Dietary flavonols contribute to false-positive elevation of homovanillic acid, a marker of catecholamine-secreting tumors

Clin Chim Acta. 2011 Jan 14;412(1-2):165-9. doi: 10.1016/j.cca.2010.09.037. Epub 2010 Oct 8.


Background: Urinary homovanillic acid (HVA) measurement is used routinely as a marker of the first test for the screening of catecholamine-secreting tumors and dopamine metabolism, but generates a large number of false-positive results. With no guidelines for dietary restrictions prior to the test, we hypothesize that consumption of flavonol-rich foods (such as onions, tomatoes, tea) prior to urinary catecholamine screening could be responsible for false-positive urinary HVA in healthy subjects.

Methods: A randomized, crossover dietary intervention was carried out in healthy subjects (n=17). Volunteers followed either a low or high-flavonol diet, for a duration of 3 days, prior to providing a 24-h urine sample for HVA measurement using a routine, validated liquid chromatography method as well as a gas chromatography-mass spectrometry method.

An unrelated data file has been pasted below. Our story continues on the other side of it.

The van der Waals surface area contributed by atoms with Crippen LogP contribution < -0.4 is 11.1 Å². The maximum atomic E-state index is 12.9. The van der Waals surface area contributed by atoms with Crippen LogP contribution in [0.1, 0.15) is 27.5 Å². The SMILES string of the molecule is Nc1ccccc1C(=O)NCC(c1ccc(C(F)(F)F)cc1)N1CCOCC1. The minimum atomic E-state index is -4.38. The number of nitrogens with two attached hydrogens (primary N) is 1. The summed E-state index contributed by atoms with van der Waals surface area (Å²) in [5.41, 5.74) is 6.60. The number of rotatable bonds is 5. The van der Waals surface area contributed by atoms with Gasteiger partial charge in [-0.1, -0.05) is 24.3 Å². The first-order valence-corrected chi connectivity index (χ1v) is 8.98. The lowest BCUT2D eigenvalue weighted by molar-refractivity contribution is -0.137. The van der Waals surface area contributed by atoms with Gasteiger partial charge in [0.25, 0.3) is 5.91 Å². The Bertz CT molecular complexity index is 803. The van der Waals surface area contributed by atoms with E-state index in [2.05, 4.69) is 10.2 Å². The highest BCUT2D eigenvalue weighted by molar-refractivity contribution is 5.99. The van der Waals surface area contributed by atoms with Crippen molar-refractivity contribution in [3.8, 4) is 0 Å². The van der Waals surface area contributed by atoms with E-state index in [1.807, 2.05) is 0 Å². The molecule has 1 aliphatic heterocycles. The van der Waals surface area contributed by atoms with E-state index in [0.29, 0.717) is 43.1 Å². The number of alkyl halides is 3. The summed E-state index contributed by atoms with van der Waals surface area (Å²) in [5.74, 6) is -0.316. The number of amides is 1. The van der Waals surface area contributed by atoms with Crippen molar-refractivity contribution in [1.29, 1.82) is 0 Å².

Results: Dietary flavonol intake significantly increased urinary HVA excretion (p < 0.001), with 3 out of 17 volunteers (20%) exceeding the 40 μmol/24 h upper limit of normal for HVA excretion (false-positive result).

Conclusion: Dietary flavonols commonly found in foodstuff such as tomatoes, onions, and tea, interfered with the routine urinary HVA screening test and should be avoided in the three-day run-up to the test.

MeSH terms

  • Adult
  • Biomarkers, Tumor / urine*
  • Catecholamines / metabolism*
  • Chromatography, High Pressure Liquid
  • Diet*
  • False Positive Reactions
  • Flavonols / pharmacology*
  • Gas Chromatography-Mass Spectrometry
  • Homovanillic Acid / urine*
  • Humans
  • Hydroxybenzoates / urine
  • Infant
  • Neoplasms / metabolism
  • Neoplasms / urine*
  • Urinalysis / methods*


  • Biomarkers, Tumor
  • Catecholamines
  • Flavonols
  • Hydroxybenzoates
  • phenolic acid
  • Homovanillic Acid